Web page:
Monday, March 29, 2010

Super-sized Supper


Last week sometime reader Joe sent me a link to a BBC article about the Last Supper. It referred to a study of paintings through the ages, indicating that the depicted portion sizes of the supper have grown steadily over time. Our email banter about the article included my suggestion that we now call it the All-You-Can-Eat Mandarin Last Buffet. The day after Joe's alert similar articles were everywhere. Here is one example:

Over the last 1,000 years, the portions and plates depicted in 52 paintings of the last meal Jesus ate with his Apostles have grown bigger and bigger, finds a study to be published in the April issue of The International Journal of Obesity. From dishes to bread to entrees, it’s all been supersized, according to findings by marketing professor Brian Wansink of Cornell University and his brother, Craig Wansink, an ordained minister and professor of religious studies at Virginia Wesleyan College.

Hm. At least this study reminds us that the Last Supper was a meal, a seder meal marking pesach, the Jewish Passover. When we gather on Maundy Thursday we will sit at a table with chunks of bread and several chalices. It will be our attempt to remember a meal which provided both spiritual and physical sustenance.

What is your reaction to this "super-sizing" revelation? Do you attend a Maundy Thursday service? Does it help that ours has an invitation to an actual table? Will you over-eat?

6 comments:

lionlamb said...

From reader Bill, as an email.

THE MAUNDY THURSDAY SERVICE IS IMPORTANT. IT TO ME IS A FURTHER LEAD UP TO THE EASTER CELRBRATION AND I DO BELIEVE EASTER IS A TIME TO CELEBRATE THE PRESENCE OF JESUS IN OUR LIVES.I THINK THE WHOLE PERIOD OF LENT PREPARES US FOR BOTH THE SADNESS AND THE CELEBRATION.

EASTER AND CHRISTMAS ARE MY TWO MOST IMPORTANT CELEBRATIONS OF THE YEAR. IN ADDITION TO THE RELIGIOUS IMPLICATIONS THEY ARE BOTH TIMES WHEN FAMILY GET TOGETHER AND WE CELEBRATE THE IMPORTANCE OF FAMILY.AS ONE GROWS OLDER WE APPRECIATE THESE TIMES MORE AND MORE

I THINK ST PAULS DOES A GEAT JOB IN PREPARING US FOR THESE CELEBRATIONS.I COMMEND ALL WHO ARE RESPONSIBLE FOR YOUTH INVOLVEMENT IN THE SERVICES . I AM SURE THEIR PARTICIPATION WILL HELP MOULD THEIR LIVES IN YEARS TO COME.IT ALSO SPEAKS WELL FOR THE CONGREGATION,WHICH SEEMS MORE THAN PLEASED WITH THE YOUTH LEADERSHIP.

Susan said...

The journal article is not yet available on line to read. But in reading your reflection David, I wonder if the Last Supper artists are depicting the abundance or lack of food in their own cultural context. Especially, in the Western world, in the last 100 years, food has become more abundant and portion sizes have been bigger.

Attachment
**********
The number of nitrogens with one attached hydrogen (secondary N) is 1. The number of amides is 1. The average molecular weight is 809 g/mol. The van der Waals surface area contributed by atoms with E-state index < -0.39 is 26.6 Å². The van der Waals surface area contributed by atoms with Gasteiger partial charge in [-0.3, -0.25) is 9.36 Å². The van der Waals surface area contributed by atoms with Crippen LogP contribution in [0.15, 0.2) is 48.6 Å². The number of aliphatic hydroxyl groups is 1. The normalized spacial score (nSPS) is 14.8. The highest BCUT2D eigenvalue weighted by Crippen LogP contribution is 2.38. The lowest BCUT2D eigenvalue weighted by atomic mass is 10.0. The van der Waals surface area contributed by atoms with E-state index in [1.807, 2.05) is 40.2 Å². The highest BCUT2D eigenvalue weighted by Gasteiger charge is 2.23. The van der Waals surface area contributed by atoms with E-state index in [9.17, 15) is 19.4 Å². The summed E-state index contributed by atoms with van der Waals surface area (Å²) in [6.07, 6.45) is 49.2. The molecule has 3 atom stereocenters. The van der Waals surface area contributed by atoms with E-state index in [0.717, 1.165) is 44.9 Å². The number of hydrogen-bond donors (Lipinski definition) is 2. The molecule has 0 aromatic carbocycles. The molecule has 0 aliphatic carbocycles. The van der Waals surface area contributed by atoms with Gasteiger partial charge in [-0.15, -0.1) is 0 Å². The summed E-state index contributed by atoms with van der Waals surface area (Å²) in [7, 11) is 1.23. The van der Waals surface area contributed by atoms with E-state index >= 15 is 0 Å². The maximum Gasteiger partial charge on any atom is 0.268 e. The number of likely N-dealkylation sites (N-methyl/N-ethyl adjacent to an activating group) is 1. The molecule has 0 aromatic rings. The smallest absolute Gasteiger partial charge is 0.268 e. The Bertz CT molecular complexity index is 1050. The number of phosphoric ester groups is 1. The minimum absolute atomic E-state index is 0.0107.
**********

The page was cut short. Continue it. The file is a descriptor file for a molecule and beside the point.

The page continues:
I have found both the Maundy Thursday and Good Friday services very meaningful. I am unable to attend a Maundy Thursday but plan to attend a Good Friday service. One of the more meaningful Maundy Thursday services has been a 'Seder' like potluck meal followed by communion - a reminder and review of Christianity's roots and accessible for all ages. I am not aware of any United Church in the area offering a 'Seder' style meal.

Laurie said...

I will not be attending Maundy Thursday service or a Good Friday service, I will be attending an "egg-pacing" event in the Lake District in England. No churches where I am are having anything other then a Sunday morning service on Easter.

Laura said...

I noticed the "Super-size Last Supper" article in the Globe last week, and although I paid little attention to it, it "bugged" me a bit. Seemed one more intrusion of commercialism into a sacred event.
The Maundy Thursday service at St Paul's has been quite meaningful to us. Changing up the way we take communion is good, I believe. The dinner table setting, that is similar to Jesus last meal with his disciples, proves for me to be quite a deep experience.
Over eating at the seder reminds me of our friend from Clarington Connection who found himself quite hungry one Maundy Thursday and could hardly wait for you to invite us to the table and he just may have respectfully over eaten.
"Where you are" sounds wonderful, Laurie.

Deborah Laforet said...

I miss Maundy Thursday and Good Friday in Bowmanville. In this small community in SK, the Maundy Thursday service is always celebrated at the Lutheran church, with an invitation to the rest of the churches. The service is pretty standard with communion as part of the service. Of course, because because of allergies, I cannot partake, so I am always hoping people understand why I am not taking communion in the Lutheran church.

As for Good Friday, it is always an ecumenical service, which is great, but I find my creativity a bit stifled and the theology is usually very conservative. It is one of two services though that we celebrate ecumenically in this community, so, for that reason, I don't complain (not too loudly anyway).

I do find it interesting to hear about the bigger portions portrayed at the Last Supper. Is this our growing awareness that the Last Supper was a meal or is it our growing waistlines that want to put more food on the table? Hmmmm.....

lionlamb said...

From what I can gather online "egg pacing" is egg rolling. Thanks Laurie for staying in touch from Great Britain. Yesterday I got an email from reader Karen who is on a group trip in Pennsylvania. She read yesterday's sermon to her co-travellers before I had preached it! The joys of posting messages early.

Thanks for all your observations and experiences about Maundy Thursday and other seasonal services.

You know you are welcome at St. Paul's Susan, and others I will see.

I too have been involved in the compromises of ecumenicism Deb. Sometimes they are worth it, sometimes not!